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Wednesday, October 27, 2021

Uhuru, Raila scheme to get 30 County Assemblies to endorse BBI

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President Uhuru Kenyatta and Opposition leader Raila Odinga have schemed to persuade at least 30 county assemblies to pass the Building Bridges Initiative Bill in a record time.

In what appears to be a thick plot, the duo have kicked off simultaneous consolidation drives of assemblies in their strongholds to have the Ward reps endorse the Bill in the shortest time to realize a June referendum.

This even as Narc Kenya leader Martha Karua and activist launched an anti-BBI referendum quest, charging that the Constitution should not be changed but implemented.

The two ‘Handshake’ principles are counting on at least 30 out of the 47 assemblies especially in their political bedrocks, to endorse the bill.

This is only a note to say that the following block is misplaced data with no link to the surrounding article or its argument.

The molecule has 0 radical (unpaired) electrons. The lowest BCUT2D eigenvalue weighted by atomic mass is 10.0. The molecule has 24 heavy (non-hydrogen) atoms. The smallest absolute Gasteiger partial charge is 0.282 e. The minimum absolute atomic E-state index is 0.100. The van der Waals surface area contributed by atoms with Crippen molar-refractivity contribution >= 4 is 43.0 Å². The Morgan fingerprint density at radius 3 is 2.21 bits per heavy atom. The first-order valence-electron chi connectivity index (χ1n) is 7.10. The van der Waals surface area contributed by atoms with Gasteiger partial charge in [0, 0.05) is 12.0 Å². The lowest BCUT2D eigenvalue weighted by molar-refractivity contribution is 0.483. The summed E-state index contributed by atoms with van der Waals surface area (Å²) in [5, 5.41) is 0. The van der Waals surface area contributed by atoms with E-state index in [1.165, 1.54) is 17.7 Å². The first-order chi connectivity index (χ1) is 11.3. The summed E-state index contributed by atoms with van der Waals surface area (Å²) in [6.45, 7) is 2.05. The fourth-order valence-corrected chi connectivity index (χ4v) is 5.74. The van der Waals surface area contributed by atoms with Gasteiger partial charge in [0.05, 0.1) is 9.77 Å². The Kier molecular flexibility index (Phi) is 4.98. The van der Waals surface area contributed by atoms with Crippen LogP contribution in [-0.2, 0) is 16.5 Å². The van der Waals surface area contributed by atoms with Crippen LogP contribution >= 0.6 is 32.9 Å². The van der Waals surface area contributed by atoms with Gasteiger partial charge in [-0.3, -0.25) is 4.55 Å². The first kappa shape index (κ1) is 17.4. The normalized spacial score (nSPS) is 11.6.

The constitutional requirement is having at 24 County Assemblies backing the report.

Apart from their strongholds, the duo also hopes to reap fruits from its partners Wiper, Ford Kenya and Amani National Congress led County Assemblies.

Raila this morning meet MCAs from 14 pro-ODM county assemblies at Cooperative College, Karen, in Nairobi

The Raila led Orange party is firmly in control of at least 14 assemblies and will be leveraging on the goodwill from counties under the grip of coalition partners which raises the number of those under NASA to 18.

The ODM-controlled counties are Mombasa, Kilifi, Tana River, Turkana, Kakamega, Vihiga, Busia, Siaya, Kisumu, Homa Bay, Migori, Taita Taveta, Kisii and Nyamira.

President Kenyatta secured the support of 10 Mt Kenya counties at the weekend when he met 550 MCAs from Central Kenya at the Sagana State Lodge.

These are Meru, Tharaka Nithi, Embu, Kirinyaga, Nyeri, Murang’a, Nyandarua, Kiambu, Laikipia and Nakuru, which is a member of Central Kenya Economic Bloc, despite being in the Rift Valley.

Raila and Uhuru are pushing to have the Bill debated and passed within two weeks at the friendly assemblies.

However, ODM secretary general Edwin Sifuna said they will leave it to the assemblies to be guided by their respective Standing Orders and constitutional provisions.

“Those timelines are constitutional and subject to individual Standing Orders of each assembly, so we leave it to the assemblies to determine when they want to pass it. It is within their purview,” Sifuna said.

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